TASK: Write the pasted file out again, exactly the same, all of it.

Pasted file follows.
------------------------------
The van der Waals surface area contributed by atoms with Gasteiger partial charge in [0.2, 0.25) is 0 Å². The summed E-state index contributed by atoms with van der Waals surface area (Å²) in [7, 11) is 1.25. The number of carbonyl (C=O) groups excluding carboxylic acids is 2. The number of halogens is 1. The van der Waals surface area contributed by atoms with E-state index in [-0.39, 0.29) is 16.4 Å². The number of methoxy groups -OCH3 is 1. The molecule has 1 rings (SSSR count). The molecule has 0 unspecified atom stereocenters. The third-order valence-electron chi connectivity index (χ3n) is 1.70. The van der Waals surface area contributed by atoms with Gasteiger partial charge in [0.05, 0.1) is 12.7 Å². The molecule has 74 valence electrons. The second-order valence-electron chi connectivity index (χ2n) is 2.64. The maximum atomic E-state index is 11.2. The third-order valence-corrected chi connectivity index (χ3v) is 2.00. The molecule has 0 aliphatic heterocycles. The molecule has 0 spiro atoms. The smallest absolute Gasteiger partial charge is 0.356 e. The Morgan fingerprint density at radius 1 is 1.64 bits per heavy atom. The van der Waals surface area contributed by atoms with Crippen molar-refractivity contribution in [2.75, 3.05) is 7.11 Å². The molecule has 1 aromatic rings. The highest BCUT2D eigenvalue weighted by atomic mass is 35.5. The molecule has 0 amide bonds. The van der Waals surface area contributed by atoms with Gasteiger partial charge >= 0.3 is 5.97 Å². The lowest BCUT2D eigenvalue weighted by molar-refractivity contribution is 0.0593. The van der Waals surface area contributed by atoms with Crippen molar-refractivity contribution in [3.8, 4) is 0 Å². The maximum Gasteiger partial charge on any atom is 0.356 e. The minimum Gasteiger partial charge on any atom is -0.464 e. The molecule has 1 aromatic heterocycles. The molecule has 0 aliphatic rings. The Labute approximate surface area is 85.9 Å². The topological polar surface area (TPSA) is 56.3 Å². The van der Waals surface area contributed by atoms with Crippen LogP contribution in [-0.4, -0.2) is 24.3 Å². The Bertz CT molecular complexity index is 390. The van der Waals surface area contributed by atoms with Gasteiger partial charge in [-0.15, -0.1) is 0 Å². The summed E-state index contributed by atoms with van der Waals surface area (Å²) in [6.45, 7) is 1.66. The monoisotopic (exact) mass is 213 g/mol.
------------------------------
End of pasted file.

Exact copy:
The van der Waals surface area contributed by atoms with Gasteiger partial charge in [0.2, 0.25) is 0 Å². The summed E-state index contributed by atoms with van der Waals surface area (Å²) in [7, 11) is 1.25. The number of carbonyl (C=O) groups excluding carboxylic acids is 2. The number of halogens is 1. The van der Waals surface area contributed by atoms with E-state index in [-0.39, 0.29) is 16.4 Å². The number of methoxy groups -OCH3 is 1. The molecule has 1 rings (SSSR count). The molecule has 0 unspecified atom stereocenters. The third-order valence-electron chi connectivity index (χ3n) is 1.70. The van der Waals surface area contributed by atoms with Gasteiger partial charge in [0.05, 0.1) is 12.7 Å². The molecule has 74 valence electrons. The second-order valence-electron chi connectivity index (χ2n) is 2.64. The maximum atomic E-state index is 11.2. The third-order valence-corrected chi connectivity index (χ3v) is 2.00. The molecule has 0 aliphatic heterocycles. The molecule has 0 spiro atoms. The smallest absolute Gasteiger partial charge is 0.356 e. The Morgan fingerprint density at radius 1 is 1.64 bits per heavy atom. The van der Waals surface area contributed by atoms with Crippen molar-refractivity contribution in [2.75, 3.05) is 7.11 Å². The molecule has 1 aromatic rings. The highest BCUT2D eigenvalue weighted by atomic mass is 35.5. The molecule has 0 amide bonds. The van der Waals surface area contributed by atoms with Gasteiger partial charge >= 0.3 is 5.97 Å². The lowest BCUT2D eigenvalue weighted by molar-refractivity contribution is 0.0593. The van der Waals surface area contributed by atoms with Crippen molar-refractivity contribution in [3.8, 4) is 0 Å². The maximum Gasteiger partial charge on any atom is 0.356 e. The minimum Gasteiger partial charge on any atom is -0.464 e. The molecule has 1 aromatic heterocycles. The molecule has 0 aliphatic rings. The Labute approximate surface area is 85.9 Å². The topological polar surface area (TPSA) is 56.3 Å². The van der Waals surface area contributed by atoms with Crippen LogP contribution in [-0.4, -0.2) is 24.3 Å². The Bertz CT molecular complexity index is 390. The van der Waals surface area contributed by atoms with Gasteiger partial charge in [-0.15, -0.1) is 0 Å². The summed E-state index contributed by atoms with van der Waals surface area (Å²) in [6.45, 7) is 1.66. The monoisotopic (exact) mass is 213 g/mol.